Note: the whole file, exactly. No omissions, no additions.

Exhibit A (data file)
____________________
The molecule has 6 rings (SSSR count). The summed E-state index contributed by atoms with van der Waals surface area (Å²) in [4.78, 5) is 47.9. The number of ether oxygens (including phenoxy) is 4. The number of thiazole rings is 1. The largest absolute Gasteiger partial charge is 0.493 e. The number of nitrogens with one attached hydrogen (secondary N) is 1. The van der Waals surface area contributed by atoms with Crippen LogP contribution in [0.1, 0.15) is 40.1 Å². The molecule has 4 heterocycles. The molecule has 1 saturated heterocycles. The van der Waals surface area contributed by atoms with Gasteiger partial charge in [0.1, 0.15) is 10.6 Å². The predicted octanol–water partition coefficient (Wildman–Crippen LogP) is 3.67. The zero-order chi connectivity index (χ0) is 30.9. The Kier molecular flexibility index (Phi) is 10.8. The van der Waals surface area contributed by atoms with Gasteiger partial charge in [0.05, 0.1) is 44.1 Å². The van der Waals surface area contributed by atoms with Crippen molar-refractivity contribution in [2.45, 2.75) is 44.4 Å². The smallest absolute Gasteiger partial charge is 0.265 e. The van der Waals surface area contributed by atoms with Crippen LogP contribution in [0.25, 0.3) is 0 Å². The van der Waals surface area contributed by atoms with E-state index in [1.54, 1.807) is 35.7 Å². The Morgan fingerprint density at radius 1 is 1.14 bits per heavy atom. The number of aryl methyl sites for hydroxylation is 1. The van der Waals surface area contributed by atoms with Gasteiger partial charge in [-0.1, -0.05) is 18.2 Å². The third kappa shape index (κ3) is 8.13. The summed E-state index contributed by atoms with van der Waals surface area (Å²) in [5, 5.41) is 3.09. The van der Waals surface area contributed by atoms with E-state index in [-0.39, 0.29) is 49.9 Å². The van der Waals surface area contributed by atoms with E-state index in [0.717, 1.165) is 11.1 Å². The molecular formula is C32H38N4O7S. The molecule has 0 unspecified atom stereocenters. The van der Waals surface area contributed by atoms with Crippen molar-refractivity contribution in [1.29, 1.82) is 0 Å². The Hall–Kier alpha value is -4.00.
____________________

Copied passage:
The molecule has 6 rings (SSSR count). The summed E-state index contributed by atoms with van der Waals surface area (Å²) in [4.78, 5) is 47.9. The number of ether oxygens (including phenoxy) is 4. The number of thiazole rings is 1. The largest absolute Gasteiger partial charge is 0.493 e. The number of nitrogens with one attached hydrogen (secondary N) is 1. The van der Waals surface area contributed by atoms with Crippen LogP contribution in [0.1, 0.15) is 40.1 Å². The molecule has 4 heterocycles. The molecule has 1 saturated heterocycles. The van der Waals surface area contributed by atoms with Gasteiger partial charge in [0.1, 0.15) is 10.6 Å². The predicted octanol–water partition coefficient (Wildman–Crippen LogP) is 3.67. The zero-order chi connectivity index (χ0) is 30.9. The Kier molecular flexibility index (Phi) is 10.8. The van der Waals surface area contributed by atoms with Gasteiger partial charge in [0.05, 0.1) is 44.1 Å². The van der Waals surface area contributed by atoms with Crippen molar-refractivity contribution in [2.45, 2.75) is 44.4 Å². The smallest absolute Gasteiger partial charge is 0.265 e. The van der Waals surface area contributed by atoms with Crippen LogP contribution in [0.25, 0.3) is 0 Å². The van der Waals surface area contributed by atoms with E-state index in [1.54, 1.807) is 35.7 Å². The Morgan fingerprint density at radius 1 is 1.14 bits per heavy atom. The number of aryl methyl sites for hydroxylation is 1. The van der Waals surface area contributed by atoms with Gasteiger partial charge in [-0.1, -0.05) is 18.2 Å². The third kappa shape index (κ3) is 8.13. The summed E-state index contributed by atoms with van der Waals surface area (Å²) in [5, 5.41) is 3.09. The van der Waals surface area contributed by atoms with E-state index in [-0.39, 0.29) is 49.9 Å². The van der Waals surface area contributed by atoms with E-state index in [0.717, 1.165) is 11.1 Å². The molecular formula is C32H38N4O7S. The molecule has 0 unspecified atom stereocenters. The van der Waals surface area contributed by atoms with Crippen molar-refractivity contribution in [1.29, 1.82) is 0 Å². The Hall–Kier alpha value is -4.00.